small screen sirens: girls
‘Rich girls in the big city’ has proven a tried and true format on television, especially in the last few years. From Sex & the City through to Gossip Girl it feels like we, as a western, developed society just can’t get enough of glamorous women fucking up and fucking around in the big apple. This year, HBO premiered Girls, a shiny new half-hour series dealing with a similar theme, a quartet of privileged young women living hard in New York. Created, written-by, frequently directed by young auteur, Lena Dunham.
Dunham also stars as Hannah, a young writer living with her best friend, Marnie, and in a tumultuous and unhealthy relationship with aspiring actor, Adam. She’s tattooed, talented and funny, but prone to intense fixations and general uselessness, both of which manifest further upon the news that she’s just been cut off from her parents who had previously been supporting her financially. Marnie, Hannah’s flatmate, is beautiful, works in a gallery and is in a stagnating relationship with her clingy, puppyish college boyfriend, Charlie. Meanwhile, their friend from college, Jessa, is back in town, pregnant and generally spiralling and living with her neurotic, virginal cousin, Shoshanna. The series deals almost exclusively in taboos like abortion parties, shotgun weddings, obscure sexual fantasies, hitting on your boss and just how much you should write about a friend and their mistakes when trying to become a professional writer. From episode one, this was a different animal to Sex & the City, in spite of numerous references to its predecessor.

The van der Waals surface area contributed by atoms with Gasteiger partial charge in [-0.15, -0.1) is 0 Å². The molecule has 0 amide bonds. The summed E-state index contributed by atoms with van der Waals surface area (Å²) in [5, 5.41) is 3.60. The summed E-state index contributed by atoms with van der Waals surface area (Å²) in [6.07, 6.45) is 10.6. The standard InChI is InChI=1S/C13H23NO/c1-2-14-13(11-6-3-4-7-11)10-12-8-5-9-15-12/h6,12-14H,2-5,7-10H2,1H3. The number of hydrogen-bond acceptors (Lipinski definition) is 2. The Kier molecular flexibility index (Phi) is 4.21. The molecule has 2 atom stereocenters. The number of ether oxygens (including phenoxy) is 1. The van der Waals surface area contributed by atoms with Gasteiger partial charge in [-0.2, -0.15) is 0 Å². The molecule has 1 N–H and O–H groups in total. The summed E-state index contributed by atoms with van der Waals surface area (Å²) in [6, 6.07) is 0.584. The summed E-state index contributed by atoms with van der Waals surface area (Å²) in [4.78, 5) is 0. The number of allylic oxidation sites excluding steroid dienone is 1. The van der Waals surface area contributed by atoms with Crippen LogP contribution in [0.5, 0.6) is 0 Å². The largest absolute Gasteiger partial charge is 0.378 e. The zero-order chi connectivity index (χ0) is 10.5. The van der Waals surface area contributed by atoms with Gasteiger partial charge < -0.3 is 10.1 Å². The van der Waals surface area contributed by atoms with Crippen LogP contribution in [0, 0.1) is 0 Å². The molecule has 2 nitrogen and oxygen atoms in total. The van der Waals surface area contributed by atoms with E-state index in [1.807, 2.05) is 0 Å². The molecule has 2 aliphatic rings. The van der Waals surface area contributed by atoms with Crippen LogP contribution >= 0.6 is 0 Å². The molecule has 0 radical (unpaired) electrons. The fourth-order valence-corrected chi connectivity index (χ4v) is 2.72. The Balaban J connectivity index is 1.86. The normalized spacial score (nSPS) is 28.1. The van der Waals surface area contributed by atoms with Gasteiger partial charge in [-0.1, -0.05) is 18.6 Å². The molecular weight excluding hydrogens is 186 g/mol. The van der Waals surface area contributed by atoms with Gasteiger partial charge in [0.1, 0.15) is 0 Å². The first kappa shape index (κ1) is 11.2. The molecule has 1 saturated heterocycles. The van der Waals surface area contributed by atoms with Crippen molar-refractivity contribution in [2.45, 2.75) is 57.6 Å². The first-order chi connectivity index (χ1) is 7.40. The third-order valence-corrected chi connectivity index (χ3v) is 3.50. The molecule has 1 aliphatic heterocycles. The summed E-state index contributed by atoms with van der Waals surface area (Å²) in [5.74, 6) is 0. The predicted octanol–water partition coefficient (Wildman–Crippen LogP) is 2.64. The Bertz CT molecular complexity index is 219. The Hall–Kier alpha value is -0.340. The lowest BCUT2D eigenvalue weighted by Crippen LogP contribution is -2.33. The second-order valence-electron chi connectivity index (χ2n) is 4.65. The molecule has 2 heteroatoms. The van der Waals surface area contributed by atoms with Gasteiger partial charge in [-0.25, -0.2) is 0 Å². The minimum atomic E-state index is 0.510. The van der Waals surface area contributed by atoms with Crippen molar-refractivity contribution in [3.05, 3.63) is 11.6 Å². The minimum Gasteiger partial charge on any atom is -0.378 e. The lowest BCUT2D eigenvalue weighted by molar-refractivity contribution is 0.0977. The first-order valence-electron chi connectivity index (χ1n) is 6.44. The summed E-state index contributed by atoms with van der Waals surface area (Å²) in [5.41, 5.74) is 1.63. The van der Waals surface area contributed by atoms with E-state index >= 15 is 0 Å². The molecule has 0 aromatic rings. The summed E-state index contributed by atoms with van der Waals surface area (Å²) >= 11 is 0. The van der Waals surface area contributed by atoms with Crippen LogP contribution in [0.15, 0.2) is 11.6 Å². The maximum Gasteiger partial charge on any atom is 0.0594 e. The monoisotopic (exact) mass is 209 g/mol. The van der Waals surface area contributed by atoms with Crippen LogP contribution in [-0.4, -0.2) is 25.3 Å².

I’ve been wracking my brain trying to think of why Girls feels so damn different from everything else on TV right now, and the answer came to me by surprise, because it’s a show that doesn’t ask you to like its characters, doesn’t ask you to even seriously empathise. Instead it just relies on the knowledge that whilst you might not be able to understand Hannah’s ability to simultaneously take her relationship with Adam too seriously and not seriously enough, or Jess’s reluctance to get an abortion which ends in a miscarriage that she’s far too happy with, someone, somewhere out there, can. It doesn’t cater to the everyman, doesn’t try to please every audience, and instead owns its mistakes like its characters do, because the girls’ decisions, fuck-ups and triumphs are just that – theirs to make.
One of my favourite storylines of the series is Shoshanna’s; on-edge, prone to fits of extreme neuroses which includes giving non-sexual groin massages, accidentally smoking crack and bringing candy snacks to an abortion, she’s pursuing losing her virginity as aggressively as her anxiety allows. The whole thing culminates in the finale, where she and hilarious season regular, Ray, a friend of Charlie’s and Hannah’s, get together. What results is this sort of horribly awkward and tender moment of rambling, obscure declarations with Shoshanna setting aside insecurities and throwing herself into a moment with a man she barely knows and yet there’s no shame associated with this. The show doesn’t patronise Shoshanna’s choice or criticise her sexuality. Like everything else on the show, whatever happens happens.
I think that’s the thing about Girls though, about why it works. Everyone I know who’s seen it has a moment where they cringe and gasp and everyone I know has a moment where they say that is so me. The greatest flaw of each of the characters is that they’re people, that they’re selfish and conceited and that their problems are bigger than everyone else’s.
That said, no one punishes the girls of Girls more than they punish themselves, but no one forgives as quickly or unquestionably either. Hannah, Jess, Marnie and Shoshanna are each heavily flawed characters, wealthy, white and supported, but their problems are real and universal. More so than anything, it’s a show about carving out an identity as a small woman in a big city, full of voices just as eccentric, just as damaged and just as insecure, and that in itself is a story worth relating to.